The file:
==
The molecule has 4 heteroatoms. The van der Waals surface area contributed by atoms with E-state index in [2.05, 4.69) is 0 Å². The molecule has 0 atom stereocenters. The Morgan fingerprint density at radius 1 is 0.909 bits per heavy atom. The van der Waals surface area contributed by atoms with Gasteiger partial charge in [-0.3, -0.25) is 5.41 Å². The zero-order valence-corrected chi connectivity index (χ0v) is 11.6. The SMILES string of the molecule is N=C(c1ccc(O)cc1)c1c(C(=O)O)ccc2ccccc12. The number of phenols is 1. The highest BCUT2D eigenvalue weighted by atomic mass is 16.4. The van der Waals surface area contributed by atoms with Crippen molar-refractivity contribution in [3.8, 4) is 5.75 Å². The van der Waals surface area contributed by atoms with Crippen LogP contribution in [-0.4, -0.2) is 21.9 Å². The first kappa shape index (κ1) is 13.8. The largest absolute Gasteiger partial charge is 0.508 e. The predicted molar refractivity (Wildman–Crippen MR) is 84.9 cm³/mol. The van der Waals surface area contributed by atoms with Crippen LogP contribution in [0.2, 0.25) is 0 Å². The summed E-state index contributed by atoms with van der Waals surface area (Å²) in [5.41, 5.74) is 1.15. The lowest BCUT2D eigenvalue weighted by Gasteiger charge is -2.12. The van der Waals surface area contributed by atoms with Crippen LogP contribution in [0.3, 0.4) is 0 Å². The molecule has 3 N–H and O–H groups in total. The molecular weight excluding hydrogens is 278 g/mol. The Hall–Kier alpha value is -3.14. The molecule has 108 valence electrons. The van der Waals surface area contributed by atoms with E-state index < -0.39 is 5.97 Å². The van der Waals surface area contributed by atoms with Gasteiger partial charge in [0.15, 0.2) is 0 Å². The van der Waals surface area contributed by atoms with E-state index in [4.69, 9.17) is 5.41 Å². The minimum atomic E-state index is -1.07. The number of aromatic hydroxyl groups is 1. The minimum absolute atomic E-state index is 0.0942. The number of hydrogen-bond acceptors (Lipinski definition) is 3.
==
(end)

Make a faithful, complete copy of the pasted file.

The molecule has 4 heteroatoms. The van der Waals surface area contributed by atoms with E-state index in [2.05, 4.69) is 0 Å². The molecule has 0 atom stereocenters. The Morgan fingerprint density at radius 1 is 0.909 bits per heavy atom. The van der Waals surface area contributed by atoms with Gasteiger partial charge in [-0.3, -0.25) is 5.41 Å². The zero-order valence-corrected chi connectivity index (χ0v) is 11.6. The SMILES string of the molecule is N=C(c1ccc(O)cc1)c1c(C(=O)O)ccc2ccccc12. The number of phenols is 1. The highest BCUT2D eigenvalue weighted by atomic mass is 16.4. The van der Waals surface area contributed by atoms with Crippen molar-refractivity contribution in [3.8, 4) is 5.75 Å². The van der Waals surface area contributed by atoms with Crippen LogP contribution in [-0.4, -0.2) is 21.9 Å². The first kappa shape index (κ1) is 13.8. The largest absolute Gasteiger partial charge is 0.508 e. The predicted molar refractivity (Wildman–Crippen MR) is 84.9 cm³/mol. The van der Waals surface area contributed by atoms with Crippen LogP contribution in [0.2, 0.25) is 0 Å². The summed E-state index contributed by atoms with van der Waals surface area (Å²) in [5.41, 5.74) is 1.15. The lowest BCUT2D eigenvalue weighted by Gasteiger charge is -2.12. The van der Waals surface area contributed by atoms with Crippen LogP contribution in [0.3, 0.4) is 0 Å². The molecule has 3 N–H and O–H groups in total. The molecular weight excluding hydrogens is 278 g/mol. The Hall–Kier alpha value is -3.14. The molecule has 108 valence electrons. The van der Waals surface area contributed by atoms with E-state index < -0.39 is 5.97 Å². The van der Waals surface area contributed by atoms with Gasteiger partial charge in [0.15, 0.2) is 0 Å². The van der Waals surface area contributed by atoms with E-state index in [4.69, 9.17) is 5.41 Å². The minimum atomic E-state index is -1.07. The number of aromatic hydroxyl groups is 1. The minimum absolute atomic E-state index is 0.0942. The number of hydrogen-bond acceptors (Lipinski definition) is 3.